“Louie’s session was one to remember. We all cried. His way of talking to you and sharing was great. He helped us all feel comfortable sharing our whole stories.”
Her Leadership Style
“I always have many questions but have always felt afraid to ask them,” Jazmin says. “One thing I learned [in LEADS] was that you have to ask because there are other people who might have the same question. So by asking, you’re helping them, too.”
“Front Range also helped teach me to ask for the resources that are available for every student. If I ever needed help with a class, there are tutors available. If I needed someone to talk to, we have [mental health] counselors on campus.”
“I always thought a leader was a person with power and that was it. But to be a great leader, you need to be communicative, make others feel welcome and valued. Leadership is respectful and listens.”
Transferring to a University
Jazmin graduated from FRCC in 2019 with her Associate of Arts degree in psychology. She then transferred to CU-Denver—and completed her bachelor’s degree last year.
“Transferring is a big step. It’s intimidating,” she says. But she remembers having her FRCC and LEADS team behind her for support.
You’re Not Alone
“My mentor from LEADS helped me the whole way. She helped me apply, they organized a trip to campus with the LEADS group. She’s still there for me now.”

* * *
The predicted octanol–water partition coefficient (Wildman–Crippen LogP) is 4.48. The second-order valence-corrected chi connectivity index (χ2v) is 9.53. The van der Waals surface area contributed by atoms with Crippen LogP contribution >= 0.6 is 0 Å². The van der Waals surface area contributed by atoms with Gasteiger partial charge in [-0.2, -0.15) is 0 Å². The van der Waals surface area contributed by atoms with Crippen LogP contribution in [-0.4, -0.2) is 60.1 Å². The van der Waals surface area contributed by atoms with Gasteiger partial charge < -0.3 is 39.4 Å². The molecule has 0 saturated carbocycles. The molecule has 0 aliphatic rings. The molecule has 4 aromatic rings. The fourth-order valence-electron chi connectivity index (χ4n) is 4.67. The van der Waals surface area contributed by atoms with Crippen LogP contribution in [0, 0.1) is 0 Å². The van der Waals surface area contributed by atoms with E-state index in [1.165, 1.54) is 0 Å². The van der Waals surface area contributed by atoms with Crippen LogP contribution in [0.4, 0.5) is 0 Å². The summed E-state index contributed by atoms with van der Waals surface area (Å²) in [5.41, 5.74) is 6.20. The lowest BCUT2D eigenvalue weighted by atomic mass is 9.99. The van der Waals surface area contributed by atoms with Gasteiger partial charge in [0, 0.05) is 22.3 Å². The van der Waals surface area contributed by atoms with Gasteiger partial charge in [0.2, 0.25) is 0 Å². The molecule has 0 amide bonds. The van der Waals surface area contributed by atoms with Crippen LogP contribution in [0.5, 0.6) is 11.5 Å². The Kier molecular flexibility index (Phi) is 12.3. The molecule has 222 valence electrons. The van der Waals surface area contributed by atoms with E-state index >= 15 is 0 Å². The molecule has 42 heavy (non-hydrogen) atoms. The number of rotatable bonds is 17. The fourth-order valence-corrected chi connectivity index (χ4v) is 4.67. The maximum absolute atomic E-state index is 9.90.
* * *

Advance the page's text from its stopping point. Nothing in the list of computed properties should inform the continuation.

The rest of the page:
Jazmin adds that having been through LEADS helped her feel confident at CU. She knew how to find help when she needed it. “It’s a four-year school, it’s bigger, and the resources might be harder to find than they were at FRCC. LEADS helped a lot with that.”
Well-Prepared for CU
She says her time at FRCC prepared her to be a strong student at CU.
“Every instructor at Front Range helps you so much,” she remembers. “Because of them, I was ready.”
“[When I started at FRCC], I wasn’t really confident about writing an eight-page paper, but now I know I can rock this. I remember those skills I learned from my instructors, and they really transferred with me to CU-Denver. They’ve helped me to never give up, to always go for it.”
Jazmin says her job now is all about the students. “I always want to make students feel comfortable. I want them to succeed and have the best education they can get. I want them to have a great experience like I did. I want to help them succeed in whatever path they take.”
“What I want to do here is help students with anything they need,” she adds. I can even be a mentor for them if that’s what they want.”
You can tell Jazmin loves her work at FRCC—in part because she has a close group of people she enjoys collaborating with. “Front Range always felt like a second home to me,” she adds.
“Everyone is so respectful to each other. The environment is really good for me. We’re such a strong community.”